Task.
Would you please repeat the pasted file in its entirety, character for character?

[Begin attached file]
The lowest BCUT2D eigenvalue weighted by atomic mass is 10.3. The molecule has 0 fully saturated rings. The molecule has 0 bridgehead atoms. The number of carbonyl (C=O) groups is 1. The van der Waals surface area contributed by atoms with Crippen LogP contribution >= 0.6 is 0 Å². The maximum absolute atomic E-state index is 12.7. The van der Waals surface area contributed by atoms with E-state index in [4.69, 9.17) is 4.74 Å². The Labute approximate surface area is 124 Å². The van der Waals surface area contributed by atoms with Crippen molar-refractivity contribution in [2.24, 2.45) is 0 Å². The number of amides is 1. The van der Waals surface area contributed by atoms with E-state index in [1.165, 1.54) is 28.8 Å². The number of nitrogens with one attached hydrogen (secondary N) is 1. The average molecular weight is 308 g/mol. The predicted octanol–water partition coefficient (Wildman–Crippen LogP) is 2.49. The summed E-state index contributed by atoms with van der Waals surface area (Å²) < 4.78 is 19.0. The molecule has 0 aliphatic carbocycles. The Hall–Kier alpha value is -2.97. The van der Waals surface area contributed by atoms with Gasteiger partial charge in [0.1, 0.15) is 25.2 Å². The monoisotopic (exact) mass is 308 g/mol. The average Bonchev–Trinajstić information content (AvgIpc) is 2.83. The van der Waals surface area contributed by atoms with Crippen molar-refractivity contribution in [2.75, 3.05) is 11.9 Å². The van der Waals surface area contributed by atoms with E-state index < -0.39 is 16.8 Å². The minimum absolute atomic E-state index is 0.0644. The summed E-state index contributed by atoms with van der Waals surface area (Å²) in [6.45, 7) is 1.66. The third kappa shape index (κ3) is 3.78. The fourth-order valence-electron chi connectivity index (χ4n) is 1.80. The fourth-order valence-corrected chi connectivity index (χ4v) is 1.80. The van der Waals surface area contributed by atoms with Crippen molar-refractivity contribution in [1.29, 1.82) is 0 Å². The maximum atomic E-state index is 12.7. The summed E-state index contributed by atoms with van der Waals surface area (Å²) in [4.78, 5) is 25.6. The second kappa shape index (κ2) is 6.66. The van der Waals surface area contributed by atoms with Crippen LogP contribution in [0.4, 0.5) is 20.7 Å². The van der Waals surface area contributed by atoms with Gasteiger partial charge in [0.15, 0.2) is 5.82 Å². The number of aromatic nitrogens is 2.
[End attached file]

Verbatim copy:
The lowest BCUT2D eigenvalue weighted by atomic mass is 10.3. The molecule has 0 fully saturated rings. The molecule has 0 bridgehead atoms. The number of carbonyl (C=O) groups is 1. The van der Waals surface area contributed by atoms with Crippen LogP contribution >= 0.6 is 0 Å². The maximum absolute atomic E-state index is 12.7. The van der Waals surface area contributed by atoms with E-state index in [4.69, 9.17) is 4.74 Å². The Labute approximate surface area is 124 Å². The van der Waals surface area contributed by atoms with Crippen molar-refractivity contribution in [2.24, 2.45) is 0 Å². The number of amides is 1. The van der Waals surface area contributed by atoms with E-state index in [1.165, 1.54) is 28.8 Å². The number of nitrogens with one attached hydrogen (secondary N) is 1. The average molecular weight is 308 g/mol. The predicted octanol–water partition coefficient (Wildman–Crippen LogP) is 2.49. The summed E-state index contributed by atoms with van der Waals surface area (Å²) < 4.78 is 19.0. The molecule has 0 aliphatic carbocycles. The Hall–Kier alpha value is -2.97. The van der Waals surface area contributed by atoms with Gasteiger partial charge in [0.1, 0.15) is 25.2 Å². The monoisotopic (exact) mass is 308 g/mol. The average Bonchev–Trinajstić information content (AvgIpc) is 2.83. The van der Waals surface area contributed by atoms with Crippen molar-refractivity contribution in [2.75, 3.05) is 11.9 Å². The van der Waals surface area contributed by atoms with E-state index < -0.39 is 16.8 Å². The minimum absolute atomic E-state index is 0.0644. The summed E-state index contributed by atoms with van der Waals surface area (Å²) in [6.45, 7) is 1.66. The third kappa shape index (κ3) is 3.78. The fourth-order valence-electron chi connectivity index (χ4n) is 1.80. The fourth-order valence-corrected chi connectivity index (χ4v) is 1.80. The van der Waals surface area contributed by atoms with Crippen molar-refractivity contribution in [1.29, 1.82) is 0 Å². The maximum atomic E-state index is 12.7. The summed E-state index contributed by atoms with van der Waals surface area (Å²) in [4.78, 5) is 25.6. The second kappa shape index (κ2) is 6.66. The van der Waals surface area contributed by atoms with Crippen LogP contribution in [0.4, 0.5) is 20.7 Å². The van der Waals surface area contributed by atoms with Gasteiger partial charge in [0.15, 0.2) is 5.82 Å². The number of aromatic nitrogens is 2.